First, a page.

An extremist group is ruffling feathers, including those of its Islamist peers.THE civil war in Syria, a nightmare for most Syrians, is a dream come true for the Islamic State of Iraq and al-Sham (ISIS), the latter name being variously translated as "Greater Syria" or "the Levant". The extremist group, formed in Iraq in 2006 as a broad jihadist front that includes al-Qaeda in Iraq, has had its best year to date for expansion. In Syria it runs a clutch of towns, taking it a step closer to its goal of creating a limitless Islamic caliphate. In Iraq its campaign of bombing against Shia Muslims, whom it considers heretics, and of assassinations of its opponents, has reached a new pitch of fury.
Syria's power vacuum has given it an ideal base. Since expanding into the country in April, ISIS has spread across the northern and eastern provinces abutting Iraq and Turkey to include thousands of fighters on both sides of the border. Its foreign leadership is experienced, its footmen, foreign and Syrian, well-trained and disciplined. Its control of Syria's oilfields has added wealth to the funds it gets from donors in the Gulf. It has sought to increase its popularity by providing services, such as supplying bread, and activities including Koranic classes for children.
But the group has ruffled feathers by becoming increasingly aggressive. It is fighting to control the border between Syria and Turkey. Last month it kicked out Northern Storm, a local rebel force, from Azaz, a staging post north of the Syrian city of Aleppo. Another border town under its control has been renamed the "emirate of Jarablus", complete with a religious school and posters extolling the virtue of the full veil for women.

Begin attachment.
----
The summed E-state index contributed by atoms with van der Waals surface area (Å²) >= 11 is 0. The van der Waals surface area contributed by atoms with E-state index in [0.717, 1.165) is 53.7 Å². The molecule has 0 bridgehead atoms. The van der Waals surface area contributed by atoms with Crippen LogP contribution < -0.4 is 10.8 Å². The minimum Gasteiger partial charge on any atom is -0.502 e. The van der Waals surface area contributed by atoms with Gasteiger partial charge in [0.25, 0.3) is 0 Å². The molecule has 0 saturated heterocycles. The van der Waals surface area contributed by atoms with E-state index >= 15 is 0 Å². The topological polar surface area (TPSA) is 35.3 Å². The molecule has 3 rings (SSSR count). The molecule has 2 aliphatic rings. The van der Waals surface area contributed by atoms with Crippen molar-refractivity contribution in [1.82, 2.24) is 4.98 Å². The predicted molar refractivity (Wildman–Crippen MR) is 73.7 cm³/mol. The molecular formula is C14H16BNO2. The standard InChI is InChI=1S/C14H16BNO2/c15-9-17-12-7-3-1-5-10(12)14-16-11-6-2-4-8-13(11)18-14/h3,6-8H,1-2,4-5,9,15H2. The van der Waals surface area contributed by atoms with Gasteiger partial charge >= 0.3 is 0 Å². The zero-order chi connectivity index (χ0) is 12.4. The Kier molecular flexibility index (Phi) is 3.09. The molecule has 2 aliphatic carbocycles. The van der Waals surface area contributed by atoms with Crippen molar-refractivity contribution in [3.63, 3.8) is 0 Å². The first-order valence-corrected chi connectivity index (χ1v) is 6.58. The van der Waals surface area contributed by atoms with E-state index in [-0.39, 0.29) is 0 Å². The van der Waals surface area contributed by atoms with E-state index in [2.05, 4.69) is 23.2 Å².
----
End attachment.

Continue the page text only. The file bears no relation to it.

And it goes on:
Other rebels have always been wary of ISIS, but are awestruck by its fighting prowess. Some Islamist groups have joined forces with it to fight against Kurdish militias who have taken over Syria's north-east. Yet ISIS's strength and ideology have led to clashes with a range of rebels, not just Kurds, from Azaz to the eastern city of Deir ez-Zor. Some smaller rebel bands, nervous of being clobbered by ISIS, have merged with it. In Raqqa, the only provincial capital in rebel hands, all groups have now signed up to it or to Jabhat al-Nusra, the other al-Qaeda-linked outfit that is nearest to it in clout.
ISIS and its leader, Abu Bakr al-Baghdadi, an Iraqi, have grand ambitions, as heralded by the use of "state" in the group's name. ISIS's foray into Syria has led it openly to defy al-Qaeda's overall leadership, to which it supposedly defers. After creating Jabhat al-Nusra in 2012, Mr Baghdadi claimed this year to have merged it with ISIS. But Muhammad al-Golani, Jabhat al-Nusra's leader, disagreed--and was backed by Ayman al-Zawahiri, al-Qaeda's overall chief. ISIS and Mr Baghdadi rejected his ruling.